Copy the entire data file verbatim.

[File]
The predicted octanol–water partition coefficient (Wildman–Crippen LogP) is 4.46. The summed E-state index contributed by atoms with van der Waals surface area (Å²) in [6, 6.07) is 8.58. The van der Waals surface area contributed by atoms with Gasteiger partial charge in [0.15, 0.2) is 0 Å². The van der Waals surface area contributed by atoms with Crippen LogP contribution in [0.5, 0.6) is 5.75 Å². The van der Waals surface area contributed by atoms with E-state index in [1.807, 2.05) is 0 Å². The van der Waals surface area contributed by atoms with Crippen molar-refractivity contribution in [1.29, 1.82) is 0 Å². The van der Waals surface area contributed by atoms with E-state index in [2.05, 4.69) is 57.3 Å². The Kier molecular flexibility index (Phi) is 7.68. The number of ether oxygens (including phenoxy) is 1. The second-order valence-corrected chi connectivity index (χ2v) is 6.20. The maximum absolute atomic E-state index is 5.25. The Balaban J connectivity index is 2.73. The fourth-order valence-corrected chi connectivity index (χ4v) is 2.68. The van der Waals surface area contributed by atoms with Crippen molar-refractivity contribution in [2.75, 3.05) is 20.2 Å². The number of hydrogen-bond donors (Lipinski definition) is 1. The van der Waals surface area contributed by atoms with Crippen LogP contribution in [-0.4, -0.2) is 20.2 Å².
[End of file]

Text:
The predicted octanol–water partition coefficient (Wildman–Crippen LogP) is 4.46. The summed E-state index contributed by atoms with van der Waals surface area (Å²) in [6, 6.07) is 8.58. The van der Waals surface area contributed by atoms with Gasteiger partial charge in [0.15, 0.2) is 0 Å². The van der Waals surface area contributed by atoms with Crippen LogP contribution in [0.5, 0.6) is 5.75 Å². The van der Waals surface area contributed by atoms with E-state index in [1.807, 2.05) is 0 Å². The van der Waals surface area contributed by atoms with Crippen molar-refractivity contribution in [1.29, 1.82) is 0 Å². The van der Waals surface area contributed by atoms with E-state index in [2.05, 4.69) is 57.3 Å². The Kier molecular flexibility index (Phi) is 7.68. The number of ether oxygens (including phenoxy) is 1. The second-order valence-corrected chi connectivity index (χ2v) is 6.20. The maximum absolute atomic E-state index is 5.25. The Balaban J connectivity index is 2.73. The fourth-order valence-corrected chi connectivity index (χ4v) is 2.68. The van der Waals surface area contributed by atoms with Crippen molar-refractivity contribution in [2.75, 3.05) is 20.2 Å². The number of hydrogen-bond donors (Lipinski definition) is 1. The van der Waals surface area contributed by atoms with Crippen LogP contribution in [-0.4, -0.2) is 20.2 Å².